"Robt. Parsons was drowned at Newark uppon Trent
the 25th of Januarie, and Wm. Bird sworne gentleman
in his place at the first the 22d of Februarie
followinge, A° 14° Lincolne".
We don’t know why Robert Parsons, Gentleman of the Chapel Royal, was travelling near Newark on that fateful night in January 1572 but it seems likely that he was visiting the rectories in the area whose livings he had been granted. The grant of such livings was a sign of the esteem in which the monarch held him. What his fellow musicians thought of him is clear from a Latin couplet found in the Dow partbooks:
"Qui tantus primo Parsone in flore fuisti
Quantus in autumno ni morere fores.
Parsons, you who were so great in the springtime
of life, how great you would have been in the
autumn, had death not come."
His setting of the Magnificat is in the tradition of the Eton Choirbook and must have been composed during the reign of Queen Mary I for performance during Vespers because:
1: It’s in Latin.
2: There’s no accompanying ‘Nunc DImittis’ which would have been required if he’d composed it for the Anglican service of Evensong.
3: Stylistically it’s in the tradition of the Eton Choirbook.
Given that he composed it during Mary’s reign it’s an early work but this by no means means that it’s lacking in beauty or polish, far from it, it’s a sublime piece of music that proudly stands alongside the settings of such luminaries as Robert Fayrfax, Nicholas Ludford and John Taverner. It’s a six-part setting that uses the traditional alternating plainsong and polyphony and makes use both of lenghty divisions — called ‘gimells’ and of canons (where one or more parts will repeat exactly a melody sung by an opening voice).
These canons are quite sophisticated and can clearly be heard in the sections:
• ‘Quia fecit mihi magna …’ (triplex and contratenor II),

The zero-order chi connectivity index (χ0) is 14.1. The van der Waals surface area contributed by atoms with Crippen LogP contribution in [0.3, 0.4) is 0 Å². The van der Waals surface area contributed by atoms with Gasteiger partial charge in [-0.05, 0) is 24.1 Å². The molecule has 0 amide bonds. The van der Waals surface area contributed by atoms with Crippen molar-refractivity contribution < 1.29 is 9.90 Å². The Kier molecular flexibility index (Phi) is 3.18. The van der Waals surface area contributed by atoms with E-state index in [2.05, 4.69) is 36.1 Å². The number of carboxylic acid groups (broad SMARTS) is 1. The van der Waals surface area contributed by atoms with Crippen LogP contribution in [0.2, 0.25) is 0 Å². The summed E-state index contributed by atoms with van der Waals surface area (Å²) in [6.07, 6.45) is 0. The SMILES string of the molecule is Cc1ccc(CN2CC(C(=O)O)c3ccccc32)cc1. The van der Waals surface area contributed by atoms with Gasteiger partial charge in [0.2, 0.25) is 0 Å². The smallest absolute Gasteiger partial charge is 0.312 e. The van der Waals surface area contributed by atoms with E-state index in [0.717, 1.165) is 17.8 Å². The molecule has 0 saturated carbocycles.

• ‘et sanctum nomen eius …’ (tenor and medius),
• ‘et semini eius in saecula …’ (bassus and medius), and the three part canon at
• ‘Sicut erat in principio …’
It’s a curious blend of old and new because while Parsons clearly has compositions of the type found in the Eton choir book in mind for example the melismatic writing for the solo lines that he contrasts with the full-choir sections there’s no cantus firmus and he doesn’t give much attention to the plainchant melody. He also makes considerable use of symetry and he uses the canons I listed above to develop his themes in such a way that there’s a clear sense of forward movement throughout. He ends with a quite dramatic ‘Amen’ in which the bass and tenor parts are engage in a thematic dialogue whilst the other parts weave a musical covering as though it were a polyphonic baldachin above them. Enjoy :-).
Video and description Source: Robert Parsons (circa 1535-1572) Magnificat – YouTube Published on 17 Sep 2013 by markfromireland
Text & Translations: Magnificat
|Latin||Modern English||Traditional Translation|
Magnificat anima mea Dominum.
Gloria Patri, et Filio, et Spiritui Sancto.
Luke 1: 46-55
My soul proclaims the greatness of the Lord.
Glory be to the Father, and to the Son, and to the Holy Spirit.
My soul doth magnify the Lord: and my spirit rejoiceth in God my Saviour.
Glory be to the Father, and to the Son: and to the Holy Ghost;